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Borderland of the Mind

The Free City of Danzig and the Sovereignty Question

Elizabeth M. Clark

, a competing vocabulary emerged that both challenged and reinforced Danzig’s diplomatic and cultural status. When speaking of borderlands, one considers territories that change hands, territories that are populated by multiple ethnicities and

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Border/land Sustainability

Communities at the External Border of the European Union

Karri Kiiskinen

This article contrasts the Finnish-Russian and Polish-Ukrainian borderlands situated at the external border of the EU. Based on multi-sited fieldwork, it observes how such EU level development concepts as sustainability and multiculturalism address cultural sharing as well as engage communities. Here everyday border crossings are limited, but the policies and practices of cross-border co-operation seek to produce sustainable border crossings in terms of projects and networking. The negotiations of the EU border by local Polish and Finnish actors reflect co-existing and alternative imaginations of borderland heritage. These heritages seem to suggest the 'right' ways not only for border crossings, but also for addressing the continuity and experience of cultural diversity. It is argued that recollections of borderland materiality in these ceded lands become a means for negotiating cultural borders, and verify the difference between European borderlands and borders.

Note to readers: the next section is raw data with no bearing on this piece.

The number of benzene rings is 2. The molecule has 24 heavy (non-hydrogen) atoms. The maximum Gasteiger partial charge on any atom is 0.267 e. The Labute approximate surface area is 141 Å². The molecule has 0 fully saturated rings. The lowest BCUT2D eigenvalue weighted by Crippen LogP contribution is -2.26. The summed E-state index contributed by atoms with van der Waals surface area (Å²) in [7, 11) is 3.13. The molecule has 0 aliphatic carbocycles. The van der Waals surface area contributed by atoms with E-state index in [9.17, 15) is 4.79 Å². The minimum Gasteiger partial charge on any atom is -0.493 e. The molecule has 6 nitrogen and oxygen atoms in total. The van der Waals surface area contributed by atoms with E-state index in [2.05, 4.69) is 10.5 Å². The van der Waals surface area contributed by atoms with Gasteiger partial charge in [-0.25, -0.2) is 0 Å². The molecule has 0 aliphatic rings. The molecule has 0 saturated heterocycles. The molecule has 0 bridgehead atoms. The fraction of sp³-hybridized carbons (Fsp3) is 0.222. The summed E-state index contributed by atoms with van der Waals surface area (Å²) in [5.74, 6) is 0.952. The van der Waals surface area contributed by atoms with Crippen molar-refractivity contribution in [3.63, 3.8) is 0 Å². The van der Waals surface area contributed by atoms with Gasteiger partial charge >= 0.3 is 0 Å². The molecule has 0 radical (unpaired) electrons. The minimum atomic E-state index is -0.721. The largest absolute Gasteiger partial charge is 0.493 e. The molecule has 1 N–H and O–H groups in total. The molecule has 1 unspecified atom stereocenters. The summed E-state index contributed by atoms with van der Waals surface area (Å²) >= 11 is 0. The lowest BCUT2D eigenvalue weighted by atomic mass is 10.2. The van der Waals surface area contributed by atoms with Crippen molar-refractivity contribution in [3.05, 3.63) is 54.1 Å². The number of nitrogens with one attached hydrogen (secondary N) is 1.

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Socialisms in the Tsarist Borderlands

Poland and Finland in a Contrastive Comparison, 1830—1907

Wiktor Marzec and Risto Turunen

Empire. In the case of Polish socialism and Finnish socialism , their long-term destinies were inevitably tied to both the resilience and the fall of the Empire. 2 However, one can approach the political history of the imperial borderlands of Poland

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Migration, Empire, and Liminality

Sex Trade in the Borderlands of Europe

Tracie L. Wilson

prostitution. During this period migration from the borderlands of the Habsburg Empire was a subject of intense discussion, often turning to expressions of concern about criminality and anxiety about large numbers of women traveling unaccompanied. Fears about

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Introduction

Materialities, Histories, and the Spatialization of State Sovereignty

Valentina Napolitano, Nimrod Luz, and Nurit Stadler